Friday, August 20, 2010

Forgotten Books: CASINO ROYALE -- Ian Fleming

 Not a forgotten book, surely, but one that had a big influence on me when I was a college guy. I was an English major, happily reading lots of wonderful literary stuff (Hemingway, Faulkner, Shakespeare, you name it), while at the same time indulging my love of genre fiction by reading a good bit of SF. Then I read about John F. Kennedy's fondness for the work of Ian Fleming. I picked up a copy of Casino Royale, and my reading habits changed forever.

Who could resist a book "Replete with elegant, enigmatic women . . . explosions, torture and sudden death"? Certainly not me. From this one I went on to read other Fleming books, but I also discovered Alistair MacLean, Donald Hamilton, Len Deighton, and a host of others. Reading them led me to reading crime fiction by the truckload.

It's always interesting for me to speculate about how I got from there to here. I know for sure that one of the things that got me here was Casino Royale. So thanks, Mr. Fleming. And Mr. Bond, too.

The retitled edition pictured here, by the way, isn't the one I originally read. It's one I picked up later, and maybe the only one that refers to "Jimmy Bond."

17 comments:

pattinase (abbott) said...

It is hard to get across to people today how exciting these books were when they were first published.

bish8 said...

That's quite a collector's item you're showing off . . .

Bill Crider said...

Too true, Patti. Probably they'd bore the current crop of thriller readers.

Bish,it wasn't a collector's item when I bought it, but it was a good investment.

George said...

I've never seen that cover before. Nice!

Todd Mason said...

I certainly have never much cared for Fleming's novels, though after YOU ONLY LIVE TWICE I didn't try too hard with the others. Also was only lukewarm on his CHITTY CHITTY BANG BANG, while certainly better than the film, which I'd read as a child.

But, then, thanks to my seeking out horror fiction from a young age and my catholic reading tendencies, I'd found a lot of espionage fiction along with the Bond films I enjoyed as a kid (my father read sf, my mother was an EQMM subscriber for a while, and yet my first literary passion was horror. Splitting the difference.

Juri said...

YOU ASKED FOR IT is a great title.

Sidney said...

Interesting to see that cover art. I have a Bantam edition from the seventies. It's always fun to see whatartists do with Bond.

Fred Blosser said...

I seem to recall (without consulting IMDB to check) that in the 1968 CASINO ROYALE movie, "Jimmy Bond" was 007's hapless nephew, played by Woody Allen. He was one of two (or three?) fake Bonds recruited by M after the original 007 (David Niven) retired. Didn't the original U.S. paperback of MOONRAKER also have a different name?

Bill Crider said...

Moonraker became Too Hot to Handle.

Anders E said...

I read LIVE AND LET DIE -- which is the 2nd in the series -- not too long ago and unfortunately it turned out to be absolutely dreadful. Characterization and plot was basically non-existant, but what annoyed me even more was the appalling old-school racism towards African-Americans. FROM RUSSIA WITH LOVE is better, if nowhere great, and I remember GOLDFINGER to be a pretty decent entertainment.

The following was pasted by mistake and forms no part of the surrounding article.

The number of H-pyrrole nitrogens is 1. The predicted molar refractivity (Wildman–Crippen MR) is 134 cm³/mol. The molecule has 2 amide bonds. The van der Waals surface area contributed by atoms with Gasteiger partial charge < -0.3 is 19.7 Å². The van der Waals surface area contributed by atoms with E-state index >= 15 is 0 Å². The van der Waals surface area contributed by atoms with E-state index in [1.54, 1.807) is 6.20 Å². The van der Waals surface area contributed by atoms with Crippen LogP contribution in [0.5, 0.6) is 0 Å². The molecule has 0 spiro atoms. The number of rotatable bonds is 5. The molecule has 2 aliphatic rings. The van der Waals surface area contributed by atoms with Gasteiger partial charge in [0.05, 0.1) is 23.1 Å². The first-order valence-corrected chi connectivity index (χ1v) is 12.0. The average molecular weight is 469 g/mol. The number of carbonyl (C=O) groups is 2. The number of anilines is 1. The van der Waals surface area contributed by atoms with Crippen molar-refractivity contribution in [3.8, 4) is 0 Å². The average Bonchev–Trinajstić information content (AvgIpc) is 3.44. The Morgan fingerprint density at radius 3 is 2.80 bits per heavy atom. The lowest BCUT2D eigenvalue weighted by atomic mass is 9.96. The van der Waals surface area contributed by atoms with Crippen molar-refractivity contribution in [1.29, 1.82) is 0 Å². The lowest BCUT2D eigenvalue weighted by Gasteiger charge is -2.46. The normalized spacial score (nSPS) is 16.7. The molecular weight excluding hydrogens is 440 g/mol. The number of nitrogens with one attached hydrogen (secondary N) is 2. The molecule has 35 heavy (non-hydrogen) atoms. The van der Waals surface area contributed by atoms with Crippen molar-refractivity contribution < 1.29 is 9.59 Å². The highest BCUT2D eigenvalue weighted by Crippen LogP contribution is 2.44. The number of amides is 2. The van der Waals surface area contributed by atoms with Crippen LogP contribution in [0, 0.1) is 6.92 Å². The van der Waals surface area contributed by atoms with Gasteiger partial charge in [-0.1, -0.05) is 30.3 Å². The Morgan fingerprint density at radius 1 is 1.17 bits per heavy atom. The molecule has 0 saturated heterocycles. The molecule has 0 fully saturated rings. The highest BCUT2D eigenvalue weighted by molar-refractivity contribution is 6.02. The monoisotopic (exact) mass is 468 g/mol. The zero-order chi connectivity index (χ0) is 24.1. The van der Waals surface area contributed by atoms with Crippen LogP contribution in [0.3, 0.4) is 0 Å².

Juri: YOU ASKED FOR IT sounds like a title James Hadley Chase might have used. Yes, a great title.

Oh, and the CASINO ROYALE movie boasts the best Bond song ever by far:

http://www.youtube.com/watch?v=NNQUxxiwRvc

Gerard said...

I just ran across this a few minutes ago: http://blackstoneaudioapps.com/2010/casino-royale-fleming/

Discussing Fleming's marriage and his wife who, "after he achieved superstardom in the sixties, she scoffed at his FabFour status, calling him 'ThunderBeatle.'"

Bill Crider said...

Thanks for the link; some interesting stuff there.

Evan Lewis said...

Nice. Never seen this cover. Wasn't 007 called "Jimmy Bond" in that TV pilot starring Barry Nelson?

Bill Crider said...

Probably was. I've never seen that one.

Todd Mason said...

Not so much a pilot I think, but I could be wrong, just an adaptation of CASINO ROYALE for an anthology series.

Since I'm just such a grump about others' favorite writers, I'll note that this is the anniveraary of HP Lovecraft's birth. He certainly encouraged and inspired some of my favorite writers, directly and indirectly.

Scott Parker said...

I am slowly going through the literary Bond. My pace is one a year because there are only so many original Fleming books. I'm up through Goldfinger now, having broken my rule and read it and Dr. No back to back. I really dig the Bond on the page. He is so human with human foibles and doubts. Plus he gets the crap beat out of him in almost every book. No quips, just brutal justice. The opening of GF has Bond morose about his recent kill. You don't see that on screen. And the Big Difference between the film version of DN and the book (not saying in case there are some who want to read it) is real entertaining. The Spy Who Loved Me is next for me. Dang fun books.

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